Why Running Start Is Bad

why running start is bad
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Running Start is a program in some states that allows high school juniors and seniors to take college courses for both high school and college credit. While Running Start seems attractive because students can earn college credits for free or at a reduced cost, there are some downsides to the program that students and parents should consider.

Less Support in College Courses

One potential downside of Running Start is that high school students taking college classes may not get as much support as they would in a high school classroom. College courses move at a faster pace and professors expect students to be independent learners. High school students used to having more guidance may struggle with the transition. Additionally, colleges do not provide special education services or learning accommodations that students may receive in high school.

Social and Emotional Immaturity

Another concern is that high school juniors and seniors may not be socially or emotionally ready for the college environment. College courses cover mature topics and expect students to act like adults. Younger high school students may feel overwhelmed navigating college social situations with older students. They will miss out on typical high school experiences like homecoming, prom, and graduation if taking all college classes.

is running start worth it
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Logistical Issues

Running Start also presents some logistical challenges. Students have to arrange their own transportation to get to the college campus. The college and high school schedules may conflict, so students need to coordinate with both schools. Families have to pay fees, textbooks, and other expenses associated with college courses. Managing both high school and college academic and extracurricular activities creates a heavy workload for students.

Lack of Credential at Graduation

Importantly, students who participate in Running Start are less likely to receive a high school diploma if they do not complete all state requirements. Instead, they only earn an associate degree from the community college. Not having a high school diploma could present issues for students applying to four-year colleges or the workforce after graduation.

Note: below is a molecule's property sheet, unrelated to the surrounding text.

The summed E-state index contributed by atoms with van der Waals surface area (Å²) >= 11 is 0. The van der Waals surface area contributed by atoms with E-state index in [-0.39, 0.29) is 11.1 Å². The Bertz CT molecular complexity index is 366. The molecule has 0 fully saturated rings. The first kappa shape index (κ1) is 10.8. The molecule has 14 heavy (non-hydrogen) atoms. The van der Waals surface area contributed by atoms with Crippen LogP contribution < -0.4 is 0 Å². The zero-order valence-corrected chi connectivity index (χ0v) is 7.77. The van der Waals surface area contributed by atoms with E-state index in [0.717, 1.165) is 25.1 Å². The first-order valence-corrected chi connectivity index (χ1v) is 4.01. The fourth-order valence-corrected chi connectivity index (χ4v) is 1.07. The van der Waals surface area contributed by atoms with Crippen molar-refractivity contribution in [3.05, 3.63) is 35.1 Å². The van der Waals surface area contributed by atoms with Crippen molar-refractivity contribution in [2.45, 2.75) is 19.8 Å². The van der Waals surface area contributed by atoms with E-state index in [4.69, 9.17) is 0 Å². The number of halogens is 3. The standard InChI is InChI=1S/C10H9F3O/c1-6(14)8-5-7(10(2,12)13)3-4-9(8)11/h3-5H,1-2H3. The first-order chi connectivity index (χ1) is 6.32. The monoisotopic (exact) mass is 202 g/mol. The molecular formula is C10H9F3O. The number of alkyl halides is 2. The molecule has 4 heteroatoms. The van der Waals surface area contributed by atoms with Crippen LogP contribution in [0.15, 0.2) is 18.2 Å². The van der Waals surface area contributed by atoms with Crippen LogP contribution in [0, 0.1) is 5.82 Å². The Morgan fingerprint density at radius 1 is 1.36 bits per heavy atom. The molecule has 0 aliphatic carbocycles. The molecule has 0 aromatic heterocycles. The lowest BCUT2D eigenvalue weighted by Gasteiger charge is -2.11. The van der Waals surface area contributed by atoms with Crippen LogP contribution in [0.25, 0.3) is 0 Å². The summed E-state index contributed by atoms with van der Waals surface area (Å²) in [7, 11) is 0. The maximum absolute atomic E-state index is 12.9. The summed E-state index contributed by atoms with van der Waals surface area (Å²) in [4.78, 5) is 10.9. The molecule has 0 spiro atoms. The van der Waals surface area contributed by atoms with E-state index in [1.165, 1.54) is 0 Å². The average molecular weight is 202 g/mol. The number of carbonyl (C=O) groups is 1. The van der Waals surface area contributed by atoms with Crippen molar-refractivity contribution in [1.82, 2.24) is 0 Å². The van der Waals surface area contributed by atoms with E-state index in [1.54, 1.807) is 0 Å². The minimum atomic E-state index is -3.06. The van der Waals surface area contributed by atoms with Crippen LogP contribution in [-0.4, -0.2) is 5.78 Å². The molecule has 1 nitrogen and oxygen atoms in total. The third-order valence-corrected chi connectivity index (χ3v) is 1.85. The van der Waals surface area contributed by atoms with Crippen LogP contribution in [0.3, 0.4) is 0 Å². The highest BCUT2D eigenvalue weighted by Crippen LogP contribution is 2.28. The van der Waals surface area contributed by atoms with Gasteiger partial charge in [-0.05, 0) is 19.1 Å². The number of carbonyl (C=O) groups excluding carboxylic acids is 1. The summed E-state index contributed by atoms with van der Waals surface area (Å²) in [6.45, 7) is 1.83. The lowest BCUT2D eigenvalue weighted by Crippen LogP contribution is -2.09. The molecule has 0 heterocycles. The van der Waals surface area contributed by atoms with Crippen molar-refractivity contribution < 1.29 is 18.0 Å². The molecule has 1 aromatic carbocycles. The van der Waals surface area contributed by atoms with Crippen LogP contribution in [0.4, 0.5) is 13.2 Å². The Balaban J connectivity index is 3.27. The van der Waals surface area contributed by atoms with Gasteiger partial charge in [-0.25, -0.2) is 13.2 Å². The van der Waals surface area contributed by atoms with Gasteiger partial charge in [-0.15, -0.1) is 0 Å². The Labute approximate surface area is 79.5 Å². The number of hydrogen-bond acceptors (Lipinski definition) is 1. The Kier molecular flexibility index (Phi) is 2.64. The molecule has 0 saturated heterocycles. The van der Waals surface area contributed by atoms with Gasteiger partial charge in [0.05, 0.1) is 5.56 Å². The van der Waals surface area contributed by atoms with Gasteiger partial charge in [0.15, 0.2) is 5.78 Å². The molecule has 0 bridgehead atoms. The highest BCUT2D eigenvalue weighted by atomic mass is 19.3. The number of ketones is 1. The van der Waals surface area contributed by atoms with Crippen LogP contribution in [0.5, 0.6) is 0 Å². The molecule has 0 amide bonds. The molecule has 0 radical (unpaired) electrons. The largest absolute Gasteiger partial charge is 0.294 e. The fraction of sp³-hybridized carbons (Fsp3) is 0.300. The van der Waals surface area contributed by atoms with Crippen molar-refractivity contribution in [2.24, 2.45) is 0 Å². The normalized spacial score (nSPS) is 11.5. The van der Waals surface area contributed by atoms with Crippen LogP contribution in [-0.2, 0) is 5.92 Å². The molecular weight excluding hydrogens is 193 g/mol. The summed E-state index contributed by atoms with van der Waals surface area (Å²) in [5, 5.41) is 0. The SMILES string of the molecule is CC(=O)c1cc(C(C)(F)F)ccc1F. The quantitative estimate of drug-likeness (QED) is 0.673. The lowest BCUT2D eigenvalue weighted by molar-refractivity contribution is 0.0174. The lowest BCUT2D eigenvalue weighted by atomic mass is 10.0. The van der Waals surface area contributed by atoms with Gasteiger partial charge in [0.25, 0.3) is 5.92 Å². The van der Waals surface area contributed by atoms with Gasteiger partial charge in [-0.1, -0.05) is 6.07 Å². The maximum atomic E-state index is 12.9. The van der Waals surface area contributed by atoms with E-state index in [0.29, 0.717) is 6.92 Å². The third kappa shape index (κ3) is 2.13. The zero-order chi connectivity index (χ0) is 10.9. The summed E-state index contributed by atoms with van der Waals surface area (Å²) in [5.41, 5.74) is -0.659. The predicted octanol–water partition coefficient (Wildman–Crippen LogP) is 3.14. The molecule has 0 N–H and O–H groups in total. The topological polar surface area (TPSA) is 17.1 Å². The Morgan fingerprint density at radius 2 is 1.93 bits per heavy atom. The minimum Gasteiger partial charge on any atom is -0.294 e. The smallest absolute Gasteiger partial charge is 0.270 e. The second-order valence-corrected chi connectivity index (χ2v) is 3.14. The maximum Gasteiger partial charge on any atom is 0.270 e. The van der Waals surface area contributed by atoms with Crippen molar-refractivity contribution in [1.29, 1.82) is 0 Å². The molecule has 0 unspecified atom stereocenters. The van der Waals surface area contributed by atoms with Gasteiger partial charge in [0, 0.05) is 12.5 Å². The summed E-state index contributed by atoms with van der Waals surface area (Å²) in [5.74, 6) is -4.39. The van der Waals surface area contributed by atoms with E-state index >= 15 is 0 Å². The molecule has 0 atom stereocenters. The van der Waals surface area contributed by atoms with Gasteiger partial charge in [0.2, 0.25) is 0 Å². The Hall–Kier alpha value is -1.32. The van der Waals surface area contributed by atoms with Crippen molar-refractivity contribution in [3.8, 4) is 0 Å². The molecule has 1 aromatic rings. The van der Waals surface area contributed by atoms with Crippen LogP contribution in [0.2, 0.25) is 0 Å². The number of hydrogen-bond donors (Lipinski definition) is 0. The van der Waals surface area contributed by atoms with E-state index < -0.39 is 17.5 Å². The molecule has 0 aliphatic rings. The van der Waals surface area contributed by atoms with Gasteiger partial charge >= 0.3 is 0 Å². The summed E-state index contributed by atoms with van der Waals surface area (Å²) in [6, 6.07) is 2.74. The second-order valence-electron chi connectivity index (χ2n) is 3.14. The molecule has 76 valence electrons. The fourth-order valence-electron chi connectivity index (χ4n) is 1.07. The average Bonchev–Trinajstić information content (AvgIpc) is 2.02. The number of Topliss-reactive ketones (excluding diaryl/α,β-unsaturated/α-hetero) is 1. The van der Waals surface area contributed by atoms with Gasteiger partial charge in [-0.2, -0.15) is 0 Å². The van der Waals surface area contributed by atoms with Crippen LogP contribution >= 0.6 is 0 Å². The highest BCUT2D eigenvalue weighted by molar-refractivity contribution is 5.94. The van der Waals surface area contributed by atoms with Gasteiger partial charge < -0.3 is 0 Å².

Overall, while Running Start seems like an excellent opportunity to get free college credits, the program has some substantial drawbacks. Students and parents should carefully weigh the pros and cons to determine if it is the right fit. For many students, staying fully engaged at the high school may end up being the better choice.

Does Running Start guarantee admission to four-year colleges?

No, participation in Running Start does not guarantee admission to four-year colleges after earning an associate degree. Students still need to complete all application requirements for their desired colleges.

is running start worth it
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Can Running Start credits transfer to out-of-state colleges?

It depends on the college. Students should research individual college transfer policies to see if Running Start credits will transfer. Many colleges accept credits but some may not.

Can students take both high school and college classes?

Yes, students can take a mix of high school and college classes through Running Start. This allows them to still participate in high school activities. However, this reduces the number of tuition-free college credits they can earn.

Is transportation provided to community colleges?

Typically no, students and families need to arrange transportation to the local community college campus. Some colleges may have limited bus options from local high schools.

What are the costs?

Running Start tuition is free, but students pay fees, books, and other college expenses. High school fees may still apply too for any classes taken at the high school.

In conclusion, Running Start offers high school students a way to earn free college credits. However, the program has substantial disadvantages like lack of support, social issues, logistical challenges, and credentialing problems. Students interested in Running Start should understand these downsides to determine if it is the best option. For many students, focusing fully on high school may end up being a better choice long-term.


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